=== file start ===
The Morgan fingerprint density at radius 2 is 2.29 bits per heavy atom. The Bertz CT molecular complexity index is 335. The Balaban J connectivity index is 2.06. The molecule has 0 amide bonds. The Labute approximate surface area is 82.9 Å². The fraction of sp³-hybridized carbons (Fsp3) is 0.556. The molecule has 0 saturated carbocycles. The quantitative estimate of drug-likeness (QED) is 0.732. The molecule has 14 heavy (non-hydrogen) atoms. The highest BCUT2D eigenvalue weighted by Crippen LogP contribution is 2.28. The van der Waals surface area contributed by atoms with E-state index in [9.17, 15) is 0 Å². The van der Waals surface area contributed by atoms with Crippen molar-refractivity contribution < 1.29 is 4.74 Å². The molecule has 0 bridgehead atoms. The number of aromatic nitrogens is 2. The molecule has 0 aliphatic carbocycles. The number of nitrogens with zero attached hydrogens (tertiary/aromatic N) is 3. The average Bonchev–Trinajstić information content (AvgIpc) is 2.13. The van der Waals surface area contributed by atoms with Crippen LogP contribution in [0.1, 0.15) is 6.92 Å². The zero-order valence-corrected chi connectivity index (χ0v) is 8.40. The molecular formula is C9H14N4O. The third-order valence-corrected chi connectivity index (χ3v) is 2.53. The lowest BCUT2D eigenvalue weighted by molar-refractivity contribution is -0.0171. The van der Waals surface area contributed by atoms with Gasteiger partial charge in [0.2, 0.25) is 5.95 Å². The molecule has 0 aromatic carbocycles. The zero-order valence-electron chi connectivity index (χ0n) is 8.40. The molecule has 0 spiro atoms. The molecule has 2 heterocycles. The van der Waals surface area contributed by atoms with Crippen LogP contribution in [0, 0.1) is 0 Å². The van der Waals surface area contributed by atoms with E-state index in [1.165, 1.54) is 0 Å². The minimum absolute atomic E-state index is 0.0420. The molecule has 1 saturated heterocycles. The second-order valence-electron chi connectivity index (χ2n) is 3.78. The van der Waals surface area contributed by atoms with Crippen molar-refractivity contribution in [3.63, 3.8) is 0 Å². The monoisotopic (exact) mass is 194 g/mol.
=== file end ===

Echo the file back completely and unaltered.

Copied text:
The Morgan fingerprint density at radius 2 is 2.29 bits per heavy atom. The Bertz CT molecular complexity index is 335. The Balaban J connectivity index is 2.06. The molecule has 0 amide bonds. The Labute approximate surface area is 82.9 Å². The fraction of sp³-hybridized carbons (Fsp3) is 0.556. The molecule has 0 saturated carbocycles. The quantitative estimate of drug-likeness (QED) is 0.732. The molecule has 14 heavy (non-hydrogen) atoms. The highest BCUT2D eigenvalue weighted by Crippen LogP contribution is 2.28. The van der Waals surface area contributed by atoms with E-state index in [9.17, 15) is 0 Å². The van der Waals surface area contributed by atoms with Crippen molar-refractivity contribution < 1.29 is 4.74 Å². The molecule has 0 bridgehead atoms. The number of aromatic nitrogens is 2. The molecule has 0 aliphatic carbocycles. The number of nitrogens with zero attached hydrogens (tertiary/aromatic N) is 3. The average Bonchev–Trinajstić information content (AvgIpc) is 2.13. The van der Waals surface area contributed by atoms with Crippen LogP contribution in [0.1, 0.15) is 6.92 Å². The zero-order valence-corrected chi connectivity index (χ0v) is 8.40. The molecular formula is C9H14N4O. The third-order valence-corrected chi connectivity index (χ3v) is 2.53. The lowest BCUT2D eigenvalue weighted by molar-refractivity contribution is -0.0171. The van der Waals surface area contributed by atoms with Gasteiger partial charge in [0.2, 0.25) is 5.95 Å². The molecule has 0 aromatic carbocycles. The zero-order valence-electron chi connectivity index (χ0n) is 8.40. The molecule has 0 spiro atoms. The molecule has 2 heterocycles. The van der Waals surface area contributed by atoms with Crippen LogP contribution in [0, 0.1) is 0 Å². The van der Waals surface area contributed by atoms with E-state index in [1.165, 1.54) is 0 Å². The minimum absolute atomic E-state index is 0.0420. The molecule has 1 saturated heterocycles. The second-order valence-electron chi connectivity index (χ2n) is 3.78. The van der Waals surface area contributed by atoms with Crippen molar-refractivity contribution in [3.63, 3.8) is 0 Å². The monoisotopic (exact) mass is 194 g/mol.